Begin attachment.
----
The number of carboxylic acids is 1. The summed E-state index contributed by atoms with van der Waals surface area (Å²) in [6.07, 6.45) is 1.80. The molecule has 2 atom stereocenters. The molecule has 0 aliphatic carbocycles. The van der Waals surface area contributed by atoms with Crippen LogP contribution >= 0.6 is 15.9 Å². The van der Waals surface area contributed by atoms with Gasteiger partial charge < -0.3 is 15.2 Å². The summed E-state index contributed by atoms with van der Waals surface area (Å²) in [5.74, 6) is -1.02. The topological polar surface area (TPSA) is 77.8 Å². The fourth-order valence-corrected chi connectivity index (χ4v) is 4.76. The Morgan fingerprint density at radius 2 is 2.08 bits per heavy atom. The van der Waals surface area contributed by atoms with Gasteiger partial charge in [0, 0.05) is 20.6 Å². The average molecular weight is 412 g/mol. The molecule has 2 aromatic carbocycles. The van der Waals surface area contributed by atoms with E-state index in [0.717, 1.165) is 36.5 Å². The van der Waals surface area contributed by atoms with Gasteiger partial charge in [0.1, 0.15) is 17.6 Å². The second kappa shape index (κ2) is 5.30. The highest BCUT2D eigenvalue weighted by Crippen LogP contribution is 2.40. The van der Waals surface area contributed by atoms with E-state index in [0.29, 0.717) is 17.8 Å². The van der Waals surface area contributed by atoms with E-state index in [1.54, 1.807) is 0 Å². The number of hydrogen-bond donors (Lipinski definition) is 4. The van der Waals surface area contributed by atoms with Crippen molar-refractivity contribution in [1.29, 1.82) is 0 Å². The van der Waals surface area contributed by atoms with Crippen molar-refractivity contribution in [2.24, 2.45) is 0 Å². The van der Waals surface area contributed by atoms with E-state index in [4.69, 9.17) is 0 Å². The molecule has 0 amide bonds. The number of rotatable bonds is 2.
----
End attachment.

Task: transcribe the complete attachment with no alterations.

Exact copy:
The number of carboxylic acids is 1. The summed E-state index contributed by atoms with van der Waals surface area (Å²) in [6.07, 6.45) is 1.80. The molecule has 2 atom stereocenters. The molecule has 0 aliphatic carbocycles. The van der Waals surface area contributed by atoms with Crippen LogP contribution >= 0.6 is 15.9 Å². The van der Waals surface area contributed by atoms with Gasteiger partial charge < -0.3 is 15.2 Å². The summed E-state index contributed by atoms with van der Waals surface area (Å²) in [5.74, 6) is -1.02. The topological polar surface area (TPSA) is 77.8 Å². The fourth-order valence-corrected chi connectivity index (χ4v) is 4.76. The Morgan fingerprint density at radius 2 is 2.08 bits per heavy atom. The van der Waals surface area contributed by atoms with Gasteiger partial charge in [0, 0.05) is 20.6 Å². The average molecular weight is 412 g/mol. The molecule has 2 aromatic carbocycles. The van der Waals surface area contributed by atoms with E-state index in [0.717, 1.165) is 36.5 Å². The van der Waals surface area contributed by atoms with Gasteiger partial charge in [0.1, 0.15) is 17.6 Å². The second kappa shape index (κ2) is 5.30. The highest BCUT2D eigenvalue weighted by Crippen LogP contribution is 2.40. The van der Waals surface area contributed by atoms with E-state index in [0.29, 0.717) is 17.8 Å². The van der Waals surface area contributed by atoms with E-state index in [1.54, 1.807) is 0 Å². The number of hydrogen-bond donors (Lipinski definition) is 4. The van der Waals surface area contributed by atoms with Crippen molar-refractivity contribution in [1.29, 1.82) is 0 Å². The van der Waals surface area contributed by atoms with Crippen molar-refractivity contribution in [2.24, 2.45) is 0 Å². The van der Waals surface area contributed by atoms with E-state index in [4.69, 9.17) is 0 Å². The molecule has 0 amide bonds. The number of rotatable bonds is 2.